He explained that considering the continuing fluctuations of interest rates due to the increase of inflation and US dollar exchange price fluctuations, highlights the importance of the timing of choosing fixed income tools. Investing in short-term income tools such treasury bills or deposits can be the best sometimes.
“Sometimes it may be better to invest in long-term fixed income tools such as bonds or deposits valid for three or five years to benefit from interest prices of the highest level,” Radwan said.
He emphasised that timing accuracy in choosing fixed income tools will be reflected by the high yield. Owners of insurance private funds and portfolios prefer to impose their vision on the full-time investment manager or asset management firm most of the time.
Contracting only for matching the terms and conditions of EFSA
Adel Kamel, former managing director of sector asset management at Pharos Company, said that insurance private funds and portfolios stipulates repaying commission that does not exceed .001 of the portfolio or the fund’s value.
Contracting with an asset management company is only to comply with the EFSA terms and conditions. The portfolio or fund managers are the real managers, and there is no real role for the asset management company.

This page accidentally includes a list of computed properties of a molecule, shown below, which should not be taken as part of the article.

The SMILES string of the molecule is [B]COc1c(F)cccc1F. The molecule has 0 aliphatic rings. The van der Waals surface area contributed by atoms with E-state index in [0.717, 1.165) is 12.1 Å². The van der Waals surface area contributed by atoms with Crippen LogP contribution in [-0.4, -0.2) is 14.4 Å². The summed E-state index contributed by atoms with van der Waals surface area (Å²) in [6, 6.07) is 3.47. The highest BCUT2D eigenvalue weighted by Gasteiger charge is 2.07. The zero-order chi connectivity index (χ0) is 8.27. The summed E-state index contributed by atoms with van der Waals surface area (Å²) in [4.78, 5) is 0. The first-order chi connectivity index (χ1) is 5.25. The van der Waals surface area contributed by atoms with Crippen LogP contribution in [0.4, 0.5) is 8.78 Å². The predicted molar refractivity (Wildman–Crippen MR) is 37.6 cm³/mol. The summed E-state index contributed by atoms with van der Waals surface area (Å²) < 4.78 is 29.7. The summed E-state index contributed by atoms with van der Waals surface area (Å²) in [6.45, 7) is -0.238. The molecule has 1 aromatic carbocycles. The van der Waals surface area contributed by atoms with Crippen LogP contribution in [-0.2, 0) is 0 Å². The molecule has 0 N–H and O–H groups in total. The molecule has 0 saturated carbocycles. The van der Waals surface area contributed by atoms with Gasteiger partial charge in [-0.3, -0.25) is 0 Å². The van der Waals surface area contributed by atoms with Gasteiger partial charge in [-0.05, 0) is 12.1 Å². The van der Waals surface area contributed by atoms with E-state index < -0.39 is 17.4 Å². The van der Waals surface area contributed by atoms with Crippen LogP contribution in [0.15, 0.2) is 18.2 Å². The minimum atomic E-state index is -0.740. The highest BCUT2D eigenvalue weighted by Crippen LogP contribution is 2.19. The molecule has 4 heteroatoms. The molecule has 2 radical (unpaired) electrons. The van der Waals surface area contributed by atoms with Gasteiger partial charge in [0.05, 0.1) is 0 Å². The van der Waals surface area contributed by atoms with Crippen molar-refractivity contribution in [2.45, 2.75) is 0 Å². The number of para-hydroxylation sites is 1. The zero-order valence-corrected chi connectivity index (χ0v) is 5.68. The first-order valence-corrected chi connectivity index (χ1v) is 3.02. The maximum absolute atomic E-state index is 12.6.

Going against the stream
Ehab Rashad, member of the board of directors at Mubasher Portfolio Formation & Management, said that private insurance funds and portfolios pay a reasonable commission comparable to the average commission to the asset management in general, but he refused to mention the commission rate.
He noted that the asset management company is obligated to follow the portfolios and fund’s owners’ stream of investment. The manager’s role is to choose the right container targeted by the owner.
Rashad pointed out that the insurance funds and portfolios are old systems, such as a paper system and not an electronic system, in calculating the value of assets and profits.
HC-SI begins collecting initial public offering (IPO) pledges for fund
Radwan said that on Monday the company opened the IPO door in the new capital protection fund issued by the National Bank of Abu Dhabi (NBAD)’s target of EGP 100m.
He explained that HC-SI, which manages the fund, began collecting commitment pledges from the investors to deposit funds agreed upon in the IPO a few weeks after the beginning of the fund. He pointed out that these pledges have not yet covered the entire targeted value.
The Capital Protection Fund guarantees to maintain the investment asset value that allows the investment certificate holder to recover the certificate’s value each month, according to Radwan.
The fund invests a maximum of a 25% ratio of its funds in equities/shares, and the remaining ratio in fixed income tools, such as deposits and treasury bonds and bills.
Radwan emphasised that the fund covers the needs of investors in light of the significant fluctuations that affect investment tools and the risk ratio increase considering economic and interest rate fluctuations.